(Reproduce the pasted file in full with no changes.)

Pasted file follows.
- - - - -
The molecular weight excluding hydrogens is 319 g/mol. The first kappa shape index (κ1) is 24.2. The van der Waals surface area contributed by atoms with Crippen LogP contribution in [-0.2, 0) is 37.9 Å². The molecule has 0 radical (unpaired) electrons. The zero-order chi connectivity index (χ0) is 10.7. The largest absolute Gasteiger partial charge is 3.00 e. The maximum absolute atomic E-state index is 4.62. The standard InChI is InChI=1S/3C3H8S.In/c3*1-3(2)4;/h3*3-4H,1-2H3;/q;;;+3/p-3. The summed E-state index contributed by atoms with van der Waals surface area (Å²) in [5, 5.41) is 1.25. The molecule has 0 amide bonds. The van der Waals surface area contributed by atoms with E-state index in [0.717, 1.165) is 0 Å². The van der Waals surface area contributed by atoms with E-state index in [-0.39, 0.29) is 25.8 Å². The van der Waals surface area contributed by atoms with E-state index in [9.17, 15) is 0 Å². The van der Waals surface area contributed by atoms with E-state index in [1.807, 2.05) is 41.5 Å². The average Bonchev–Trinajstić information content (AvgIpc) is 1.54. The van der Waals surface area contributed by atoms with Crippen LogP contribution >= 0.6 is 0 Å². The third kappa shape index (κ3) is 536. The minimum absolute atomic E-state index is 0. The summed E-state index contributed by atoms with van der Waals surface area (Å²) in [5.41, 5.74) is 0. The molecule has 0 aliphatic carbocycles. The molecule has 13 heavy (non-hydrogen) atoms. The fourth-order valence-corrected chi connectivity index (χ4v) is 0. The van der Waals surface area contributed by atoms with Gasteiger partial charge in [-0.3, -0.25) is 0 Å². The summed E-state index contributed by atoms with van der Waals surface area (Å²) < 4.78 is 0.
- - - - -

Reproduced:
The molecular weight excluding hydrogens is 319 g/mol. The first kappa shape index (κ1) is 24.2. The van der Waals surface area contributed by atoms with Crippen LogP contribution in [-0.2, 0) is 37.9 Å². The molecule has 0 radical (unpaired) electrons. The zero-order chi connectivity index (χ0) is 10.7. The largest absolute Gasteiger partial charge is 3.00 e. The maximum absolute atomic E-state index is 4.62. The standard InChI is InChI=1S/3C3H8S.In/c3*1-3(2)4;/h3*3-4H,1-2H3;/q;;;+3/p-3. The summed E-state index contributed by atoms with van der Waals surface area (Å²) in [5, 5.41) is 1.25. The molecule has 0 amide bonds. The van der Waals surface area contributed by atoms with E-state index in [0.717, 1.165) is 0 Å². The van der Waals surface area contributed by atoms with E-state index in [-0.39, 0.29) is 25.8 Å². The van der Waals surface area contributed by atoms with E-state index in [9.17, 15) is 0 Å². The van der Waals surface area contributed by atoms with E-state index in [1.807, 2.05) is 41.5 Å². The average Bonchev–Trinajstić information content (AvgIpc) is 1.54. The van der Waals surface area contributed by atoms with Crippen LogP contribution >= 0.6 is 0 Å². The third kappa shape index (κ3) is 536. The minimum absolute atomic E-state index is 0. The summed E-state index contributed by atoms with van der Waals surface area (Å²) in [5.41, 5.74) is 0. The molecule has 0 aliphatic carbocycles. The molecule has 13 heavy (non-hydrogen) atoms. The fourth-order valence-corrected chi connectivity index (χ4v) is 0. The van der Waals surface area contributed by atoms with Gasteiger partial charge in [-0.3, -0.25) is 0 Å². The summed E-state index contributed by atoms with van der Waals surface area (Å²) < 4.78 is 0.